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Osteoarthritis (OA) is the most common form of arthritis; it affects more Canadians than all others forms of arthritis combined. 1 in 5 Canadians are affected, and these numbers are increasing. OA is a progressive disease and can be described as a result of the bodies failed attempt to repair damaged joint tissue.

Bones come together to form a joint; cartilage at the ends of the bones act to cushion against impact. Gradually, as cartilage breaks down, it becomes rough and frayed and the protective space between the bones decreases. This breakdown of cartilage increases the demand on the bones in the joint and the bones begin to rub against each other and can produce painful osteophytes (or bone spurs), which leads to stiffness, pain and loss of movement in the joint.

In the foot the most common joint affected by OA is the big toe, but it can also affect the midfoot and ankle.

OA affects everyone differently, but common symptoms include:

  • Joint pain and achiness

  • Morning stiffness that lasts less than 30-min

  • Reduced joint range of motion and pain with motion

  • Possible swelling

  • Tenderness when pressure is applied to the joint

  • These symptoms may come and go but the intensity generally increases overtime as OA is a progressive disease

Although there is no cure for osteoarthritis, there are many treatment options available to slow the progression and help relive symptoms.

Rheumatoid arthritis (RA) is another type of arthritis commonly affecting the small joints in the foot. RA is a chronic inflammatory disease of the joints, meaning the immune system attacks the tissue (synovium) covering and protecting the joint, causing it to swell. Overtime the synovium covering the joint breaks down causing damage to the cartilage, bone, and supporting ligaments and tendons. RA affects joints symmetrically, meaning it attacks the same joints on both sides of the body.

Gout is a form of arthritis that occurs when excess uric acid, a waste product of the body, circulates in the bloodstream depositing needle-shaped crystals into tissues, including joints. For many people the first symptom of gout is excruciating pain and swelling in the big toe joint. After years of gout, lumps of uric acid may form beneath the skin in different parts of the body including the feet.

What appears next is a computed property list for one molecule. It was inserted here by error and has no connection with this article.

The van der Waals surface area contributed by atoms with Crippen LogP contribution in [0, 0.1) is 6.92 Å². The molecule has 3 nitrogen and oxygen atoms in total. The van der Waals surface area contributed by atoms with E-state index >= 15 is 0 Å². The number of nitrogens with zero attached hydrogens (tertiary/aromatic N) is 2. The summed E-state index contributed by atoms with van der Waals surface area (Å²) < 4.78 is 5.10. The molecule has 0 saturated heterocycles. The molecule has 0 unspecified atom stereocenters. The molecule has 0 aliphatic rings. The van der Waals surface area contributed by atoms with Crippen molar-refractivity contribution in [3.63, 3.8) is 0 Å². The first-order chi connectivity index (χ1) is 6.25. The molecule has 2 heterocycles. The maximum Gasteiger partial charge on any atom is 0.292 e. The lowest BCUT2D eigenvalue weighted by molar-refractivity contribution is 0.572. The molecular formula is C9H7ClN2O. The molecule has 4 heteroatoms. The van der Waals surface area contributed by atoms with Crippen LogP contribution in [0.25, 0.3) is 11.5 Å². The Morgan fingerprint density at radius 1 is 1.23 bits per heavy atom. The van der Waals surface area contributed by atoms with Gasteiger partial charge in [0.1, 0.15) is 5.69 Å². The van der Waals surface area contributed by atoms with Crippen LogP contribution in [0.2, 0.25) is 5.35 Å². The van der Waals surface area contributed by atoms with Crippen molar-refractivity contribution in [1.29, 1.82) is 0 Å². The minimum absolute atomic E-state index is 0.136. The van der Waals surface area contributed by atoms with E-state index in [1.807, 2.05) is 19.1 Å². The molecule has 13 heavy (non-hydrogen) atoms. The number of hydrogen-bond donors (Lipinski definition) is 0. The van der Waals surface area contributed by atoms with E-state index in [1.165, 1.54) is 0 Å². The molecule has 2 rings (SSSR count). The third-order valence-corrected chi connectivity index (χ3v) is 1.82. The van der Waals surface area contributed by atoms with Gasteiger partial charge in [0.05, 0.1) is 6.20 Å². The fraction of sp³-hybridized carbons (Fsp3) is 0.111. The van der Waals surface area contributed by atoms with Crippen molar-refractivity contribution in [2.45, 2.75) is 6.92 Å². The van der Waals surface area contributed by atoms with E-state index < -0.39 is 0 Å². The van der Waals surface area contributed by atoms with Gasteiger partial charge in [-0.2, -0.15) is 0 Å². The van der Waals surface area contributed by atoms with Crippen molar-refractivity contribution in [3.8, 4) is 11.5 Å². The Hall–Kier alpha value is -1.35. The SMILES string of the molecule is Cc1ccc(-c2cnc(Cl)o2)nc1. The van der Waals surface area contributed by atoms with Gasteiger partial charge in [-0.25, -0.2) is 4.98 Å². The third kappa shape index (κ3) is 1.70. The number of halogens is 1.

How can orthotics and footwear choices help with arthritic pain?

Orthotics can help to redistribute load and relieve pressure from sensitive areas. They can also provide cushioning and shock absorption that reduces stress and biomechanical load on the joint. Orthotic intervention can lead to long-term changes in biomechanics that may slow or prevent arthritic progression. Orthotics cannot only help joints affected in the feet, but also provide relief for structures further up the kinetic chain such as arthritic knees and hips.

Selecting footwear with the right features can help alleviate arthritic pain and improve mobility, look for shoes that have:

  • A rigid rocker sole (an upwards curve at the toe area of the shoe) this can help decrease stress placed on the ball of the foot and provides a more efficient push-off when walking

  • Soft leather materials will help mold to foot deformities and sensitive areas, such as bunions and hammer toes.

  • Wide, deep, square toe-boxes, with minimum seams help minimize pressure on painful joints and toes.

  • Heels lower than 1” or 2.5cm

The wrong shoes can exacerbate existing problems in someone with arthritis in their hips, knees, ankles or feet.

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